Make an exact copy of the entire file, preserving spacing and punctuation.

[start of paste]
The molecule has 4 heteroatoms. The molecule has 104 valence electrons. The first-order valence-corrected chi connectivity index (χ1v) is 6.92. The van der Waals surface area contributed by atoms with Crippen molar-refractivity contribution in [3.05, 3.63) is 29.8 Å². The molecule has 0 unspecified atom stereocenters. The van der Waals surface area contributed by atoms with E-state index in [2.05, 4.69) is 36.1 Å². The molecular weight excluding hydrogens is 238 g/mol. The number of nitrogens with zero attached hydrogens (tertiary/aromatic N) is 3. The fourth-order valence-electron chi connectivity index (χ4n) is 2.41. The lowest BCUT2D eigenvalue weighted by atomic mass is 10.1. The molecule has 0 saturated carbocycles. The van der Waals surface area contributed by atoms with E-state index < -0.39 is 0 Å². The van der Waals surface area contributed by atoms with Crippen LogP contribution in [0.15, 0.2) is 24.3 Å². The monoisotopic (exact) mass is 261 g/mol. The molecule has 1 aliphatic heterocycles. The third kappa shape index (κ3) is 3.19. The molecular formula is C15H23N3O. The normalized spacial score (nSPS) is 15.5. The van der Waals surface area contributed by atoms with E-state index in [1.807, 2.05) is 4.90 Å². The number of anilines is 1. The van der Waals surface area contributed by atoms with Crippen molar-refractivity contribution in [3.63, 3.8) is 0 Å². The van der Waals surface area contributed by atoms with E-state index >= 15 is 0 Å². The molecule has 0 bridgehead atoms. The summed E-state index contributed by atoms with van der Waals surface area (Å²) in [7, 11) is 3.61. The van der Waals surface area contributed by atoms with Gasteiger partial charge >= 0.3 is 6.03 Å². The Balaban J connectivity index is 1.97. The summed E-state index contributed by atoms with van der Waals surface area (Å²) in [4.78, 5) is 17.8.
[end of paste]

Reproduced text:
The molecule has 4 heteroatoms. The molecule has 104 valence electrons. The first-order valence-corrected chi connectivity index (χ1v) is 6.92. The van der Waals surface area contributed by atoms with Crippen molar-refractivity contribution in [3.05, 3.63) is 29.8 Å². The molecule has 0 unspecified atom stereocenters. The van der Waals surface area contributed by atoms with E-state index in [2.05, 4.69) is 36.1 Å². The molecular weight excluding hydrogens is 238 g/mol. The number of nitrogens with zero attached hydrogens (tertiary/aromatic N) is 3. The fourth-order valence-electron chi connectivity index (χ4n) is 2.41. The lowest BCUT2D eigenvalue weighted by atomic mass is 10.1. The molecule has 0 saturated carbocycles. The van der Waals surface area contributed by atoms with E-state index < -0.39 is 0 Å². The van der Waals surface area contributed by atoms with Crippen LogP contribution in [0.15, 0.2) is 24.3 Å². The monoisotopic (exact) mass is 261 g/mol. The molecule has 1 aliphatic heterocycles. The third kappa shape index (κ3) is 3.19. The molecular formula is C15H23N3O. The normalized spacial score (nSPS) is 15.5. The van der Waals surface area contributed by atoms with E-state index in [1.807, 2.05) is 4.90 Å². The number of anilines is 1. The van der Waals surface area contributed by atoms with Crippen molar-refractivity contribution in [3.63, 3.8) is 0 Å². The van der Waals surface area contributed by atoms with E-state index >= 15 is 0 Å². The molecule has 0 bridgehead atoms. The summed E-state index contributed by atoms with van der Waals surface area (Å²) in [7, 11) is 3.61. The van der Waals surface area contributed by atoms with Gasteiger partial charge >= 0.3 is 6.03 Å². The Balaban J connectivity index is 1.97. The summed E-state index contributed by atoms with van der Waals surface area (Å²) in [4.78, 5) is 17.8.